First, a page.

Alkaline Batteries are all over the place: in our cars, our PCs, laptops, portable MP3 players and cell phones. A battery is essentially a can full of chemicals that produce electrons. Chemical reactions that produce electrons are called electrochemical reactions.
If you look at any battery, you'll notice that it has two terminals. Electrons collect on the negative terminal of the battery. If you connect a wire between the negative and positive terminals, the electrons will flow from the negative to the positive terminal as fast as they can. Normally, you connect some type of load to the battery using the wire. Inside the battery itself, a chemical reaction produces the electrons. The speed of electron production by this chemical reaction (the battery's internal resistance) controls how many electrons can flow between the terminals. Normal batteries have generally 1.5V per cell voltage (except some Lithium cells which have 3V voltage). The batteries which have higher voltage output are built generally from many 1.5V cells in series all put inside same "case". Since there are no real industry standards, many terms used by battery manufacturers have become misleading marketing hype.
Although the terms battery and cell are often used interchangeably cells are the building blocks of which batteries are constructed. Batteries consist of one or more cells that are electrically connected.The world of batteries divides into two major classes: primary and secondary batteries. Primary batteries such as the common flashlight battery are used once and replaced. The chemical reactions that supply current in them are irreversible. Secondary batteries (for example, car batteries) can be recharged and reused. They use reversible chemical reactions. By reversing the flow of electricity i.e. putting current in rather than taking it out, the chemical reactions are reversed to restore active material that had been depleted. Secondary batteries are also known as rechargeable batteries, storage batteries or accumulators.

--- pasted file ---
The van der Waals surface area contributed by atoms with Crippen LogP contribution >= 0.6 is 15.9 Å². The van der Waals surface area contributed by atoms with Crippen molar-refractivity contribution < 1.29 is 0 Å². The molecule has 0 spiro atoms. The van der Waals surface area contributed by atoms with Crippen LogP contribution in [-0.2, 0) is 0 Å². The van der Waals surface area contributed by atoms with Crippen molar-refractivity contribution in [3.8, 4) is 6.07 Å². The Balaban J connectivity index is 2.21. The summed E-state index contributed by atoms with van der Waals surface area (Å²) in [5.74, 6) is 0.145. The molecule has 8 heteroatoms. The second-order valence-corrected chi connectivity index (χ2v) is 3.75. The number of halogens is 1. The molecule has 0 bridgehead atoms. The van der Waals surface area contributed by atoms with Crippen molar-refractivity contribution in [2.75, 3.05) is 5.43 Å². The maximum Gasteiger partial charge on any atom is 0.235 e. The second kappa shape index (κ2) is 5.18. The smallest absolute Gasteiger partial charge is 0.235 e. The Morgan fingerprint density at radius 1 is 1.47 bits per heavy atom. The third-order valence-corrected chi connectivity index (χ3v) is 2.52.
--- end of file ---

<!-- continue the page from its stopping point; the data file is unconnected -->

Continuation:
As a battery is used, the amperage is consumed and the voltage drops. There is a formula for a ballpark estimate for battery life:
Estimated total battery life = (Ib / Id) x 0.7
Where: Ib = Total Capacity Rating of battery (mAh) and Id = Current Consumption of the device in milliamps (mA)
Use of this formula does not guarantee that you will get the determined battery life. Other factors such as weather condition (temperature, humidity, etc.), and battery condition can extend/shorten the battery life. This formula cannot be used to calculate battery life for alkalines. Battery state can be somewhat determined with the battery voltage. Please note that batteries do not show their correct voltage unless under a load. Battery testers are designed to provide this load; however, when testing batteries with a multimeter, you must have the meter set to measure DC voltage and place the battery under load by using a resistor in parallel with the test leads of the meter. How the battery voltage drops during the use varies from battery type to another.
Alkaline batteries are single-use batteries, but provide a higher start voltage and longer life than many other single use batteries. The capacity rating for alkaline batteries is not a fixed number on alkaline batteries, although it can be safely assumed that an alkaline battery will last significantly longer (2-3 times as long) as a same-size rechargeable under the same conditions. Alkalines do not have a fixed capacity rating because where the discharge rate of rechargeable batteries is a straight line, the discharge rate for alkalines slopes depending on the current drain. The higher the current drain, the faster the battery discharges. In alkaline batteries, the sloping discharge curve makes it impossible to accurately provide a mAh rating; the rating would vary depending on discharge rate and temperature. Alkaline batteries are significantly heavier than many other battery types for the same size, but they can store lots of energy (few times more than "regular" batteries). Alkaline batteries can take storage nicely when not used. Alkaline batteries stored at "room temperature" self discharge at a rate of less than two percent per year. However, if alkaline batteries are stored at higher temperatures they will start to lose capacity much quicker. At 85 degrees F they only lose about 5% per year, but at 100 degrees they lose 25% per year.
There is a variation of alkaline cell that can be charged with a limited number of times: Rayovac sells rechargable akaline batteries. Rechargeable alkalines are really just normal alkalines with a beefy casing to reduce leakage, but the full charge drops off significantly even after the first recharge cycle and gets worse from there.